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The Generational Divide in American Politics

Baby Boomers have had it easy in many ways. One of the advantages of being born during a baby boom is that your generation is always going to be large and politically influential. And of course the baby boom that followed WWII occurred largely because the U.S. was embarking on a period of unprecedented growth and prosperity.

Birth rates declined in the 1960s as the post-WWII economic boom ended and the Vietnam War began. The 1970s in many ways represented a watershed moment for U.S. power and prosperity. Economic problems forced Nixon to take the dollar off the gold standard, essentially bringing to an end the original Bretton Woods system. And the 1973 oil crisis showed how vulnerable the U.S. economy was.

As Mark Schmitt argues, things were different for Americans that came of age in the 1970s. Median income growth began to slow and at times even decline. Real wages stagnated. The rich got richer, but for the most part ordinary Americans did not. As a result, the gap between the rich and poor in the U.S. widened dramatically. The shift was social as well as economic. The sexual revolution and experimentation with drugs of the 1960s gave way to AIDS and crack in the 1980s. 

If you came of age before the 1970s, your formative experiences were of prosperity, while if you came of age later—with the notable exception of the period in the late 1990s when the Internet began to take off—your experiences were more likely to be of economic stagnation. The effects of these formative experiences can be profound. The most recent economic crisis wiped out the assets of many young homeowners, and permanently lowered the lifetime earning prospects of recent college graduates. As Schmitt says, if there were ever going to be a generational war in this country, the “high school class of ‘74 would be its Maxon-Dixon line.”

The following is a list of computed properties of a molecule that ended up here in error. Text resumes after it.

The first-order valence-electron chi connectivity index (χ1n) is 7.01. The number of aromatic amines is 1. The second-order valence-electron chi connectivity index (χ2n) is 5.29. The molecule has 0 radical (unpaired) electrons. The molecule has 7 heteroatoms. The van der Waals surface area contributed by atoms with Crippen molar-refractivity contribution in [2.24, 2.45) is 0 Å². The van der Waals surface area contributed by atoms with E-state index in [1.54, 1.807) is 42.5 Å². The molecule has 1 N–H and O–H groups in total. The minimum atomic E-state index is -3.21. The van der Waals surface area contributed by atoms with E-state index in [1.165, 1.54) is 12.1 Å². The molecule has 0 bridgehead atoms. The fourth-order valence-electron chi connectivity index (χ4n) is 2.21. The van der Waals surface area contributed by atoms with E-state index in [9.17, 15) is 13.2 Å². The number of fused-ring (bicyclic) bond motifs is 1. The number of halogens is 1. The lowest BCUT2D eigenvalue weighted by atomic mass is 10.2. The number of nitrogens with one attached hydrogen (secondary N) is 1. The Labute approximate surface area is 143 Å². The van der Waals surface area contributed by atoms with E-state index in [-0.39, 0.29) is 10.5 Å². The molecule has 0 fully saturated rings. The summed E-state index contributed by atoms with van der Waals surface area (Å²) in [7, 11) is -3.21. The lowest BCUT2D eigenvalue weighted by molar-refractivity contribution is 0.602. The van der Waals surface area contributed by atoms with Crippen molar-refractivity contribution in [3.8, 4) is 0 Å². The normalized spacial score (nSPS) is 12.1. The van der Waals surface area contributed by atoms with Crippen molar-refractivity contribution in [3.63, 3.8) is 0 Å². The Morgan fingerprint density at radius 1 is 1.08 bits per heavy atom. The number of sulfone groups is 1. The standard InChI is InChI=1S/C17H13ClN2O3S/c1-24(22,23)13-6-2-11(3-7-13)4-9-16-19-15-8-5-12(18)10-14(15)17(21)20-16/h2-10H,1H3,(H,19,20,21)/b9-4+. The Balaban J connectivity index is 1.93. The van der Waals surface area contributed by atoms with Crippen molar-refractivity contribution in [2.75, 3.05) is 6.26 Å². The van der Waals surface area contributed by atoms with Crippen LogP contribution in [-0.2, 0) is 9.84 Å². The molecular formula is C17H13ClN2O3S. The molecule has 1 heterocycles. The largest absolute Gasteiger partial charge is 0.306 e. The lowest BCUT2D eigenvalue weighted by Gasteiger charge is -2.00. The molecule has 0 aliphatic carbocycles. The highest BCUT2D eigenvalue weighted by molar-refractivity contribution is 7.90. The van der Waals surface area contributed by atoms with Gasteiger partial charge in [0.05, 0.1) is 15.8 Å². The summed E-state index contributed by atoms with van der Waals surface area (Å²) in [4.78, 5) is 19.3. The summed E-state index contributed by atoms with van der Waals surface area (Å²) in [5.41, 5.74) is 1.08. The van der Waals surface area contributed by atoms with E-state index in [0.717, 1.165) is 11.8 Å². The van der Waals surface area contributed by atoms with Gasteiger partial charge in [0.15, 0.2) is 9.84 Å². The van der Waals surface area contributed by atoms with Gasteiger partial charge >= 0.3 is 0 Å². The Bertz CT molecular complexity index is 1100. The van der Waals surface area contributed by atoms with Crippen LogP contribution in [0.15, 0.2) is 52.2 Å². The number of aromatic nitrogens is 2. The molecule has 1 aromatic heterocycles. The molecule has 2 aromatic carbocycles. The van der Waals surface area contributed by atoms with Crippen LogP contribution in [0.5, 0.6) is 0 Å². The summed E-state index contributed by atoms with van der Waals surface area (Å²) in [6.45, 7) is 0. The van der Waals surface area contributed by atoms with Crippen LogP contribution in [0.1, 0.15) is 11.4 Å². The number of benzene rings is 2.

The Baby Boomers are likely to continue to have it easier. One of the central features of Rep. Paul Ryan’s (R-WI) budget proposal is his plan to privatize Medicare and in the process drastically reduce Medicare benefits. But this part of Ryan’s plan wouldn’t take effect for 10 years and thus wouldn't affect anyone older than 55. Ryan appears to be hoping that Americans older than 55—who mostly came of age before the 1970s—won’t oppose something that won’t affect them, while Americans younger than 55 won’t be worried about something that won’t impact them for 10 years. And the truth is that whatever our budget problems may be the Baby Boomers are just too politically powerful for Congress to cut their benefits.

Photo credit: Gage Skidmore

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